A Song of Revival in New York City, While My Father is Asleep
Last night, I chased jungle birds and found
my way through a crooked lens. Tomorrow,
I promise I will unbury my fingers
from yesterday’s losses. A truth: I’m beginning
to feel slightly unspiraled
as these flowers go by, aren’t you?
I’m arrested and unable to rest. Something
like a flooded subway station.
Something similar to my iPhone
with a cracked screen. Confession: I want more
than Travis Scott’s limited Nike releases
at Flight Club. I want an intimate cartography,
a mapping of irregular terrain. This is a matter
of fact. We are a portrait of a skyline-
in-progress. I need you to know: where there is
summer, there is also snow. I’m speechless
when I have booze-juice in my fancy cocktail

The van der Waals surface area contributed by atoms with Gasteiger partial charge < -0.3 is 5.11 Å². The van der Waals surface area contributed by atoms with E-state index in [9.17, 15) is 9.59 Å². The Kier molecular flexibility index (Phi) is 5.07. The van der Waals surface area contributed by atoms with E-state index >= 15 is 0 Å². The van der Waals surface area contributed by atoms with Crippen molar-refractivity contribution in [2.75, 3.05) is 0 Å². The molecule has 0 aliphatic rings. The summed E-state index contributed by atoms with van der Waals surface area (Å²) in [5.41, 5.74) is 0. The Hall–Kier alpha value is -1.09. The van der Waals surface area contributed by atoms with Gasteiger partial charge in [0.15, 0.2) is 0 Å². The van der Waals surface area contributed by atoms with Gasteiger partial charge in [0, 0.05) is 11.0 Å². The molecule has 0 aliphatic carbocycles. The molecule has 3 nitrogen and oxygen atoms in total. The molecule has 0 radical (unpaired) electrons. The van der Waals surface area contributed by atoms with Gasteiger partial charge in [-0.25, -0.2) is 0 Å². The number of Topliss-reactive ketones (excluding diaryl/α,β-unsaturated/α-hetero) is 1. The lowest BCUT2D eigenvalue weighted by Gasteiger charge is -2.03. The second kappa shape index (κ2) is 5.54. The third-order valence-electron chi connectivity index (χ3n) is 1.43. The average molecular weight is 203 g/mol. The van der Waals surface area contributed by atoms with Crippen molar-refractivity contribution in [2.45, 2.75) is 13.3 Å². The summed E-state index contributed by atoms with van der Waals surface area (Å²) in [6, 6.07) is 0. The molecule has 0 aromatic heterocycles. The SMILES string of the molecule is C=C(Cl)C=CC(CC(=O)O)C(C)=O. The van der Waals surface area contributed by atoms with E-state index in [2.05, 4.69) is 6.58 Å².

glass. That’s a fancy way of saying
nothing, and everything. Meanwhile, this country
is shrinking with each breath,
our masks barely on. Yes:
I care about the future as much as I wonder
about the señora selling mangos and strawberries
on a corner in Jackson Heights. Suggestion: Let us
return to our Pacific shores. Let us dream
about magnificent victories in our
thundersleep. Do not wake
yet. I am still here, holding on.
About Alan Chazaro
Alan Chazaro is the author of This Is Not a Frank Ocean Cover Album (Black Lawrence Press, 2019), Piñata Theory (Black Lawrence Press, 2020), and Notes from the Eastern Span of the Bay Bridge (Ghost City Press, 2021). He is a graduate of June Jordan’s Poetry for the People program at UC Berkeley and a former Lawrence Ferlinghetti Fellow at the University of San Francisco. He writes for SFGATE, KQED, Datebook, Oaklandside, 48Hills, and other publications, and is on Twitter and IG being a useless pocho millennial @alan_chazaro.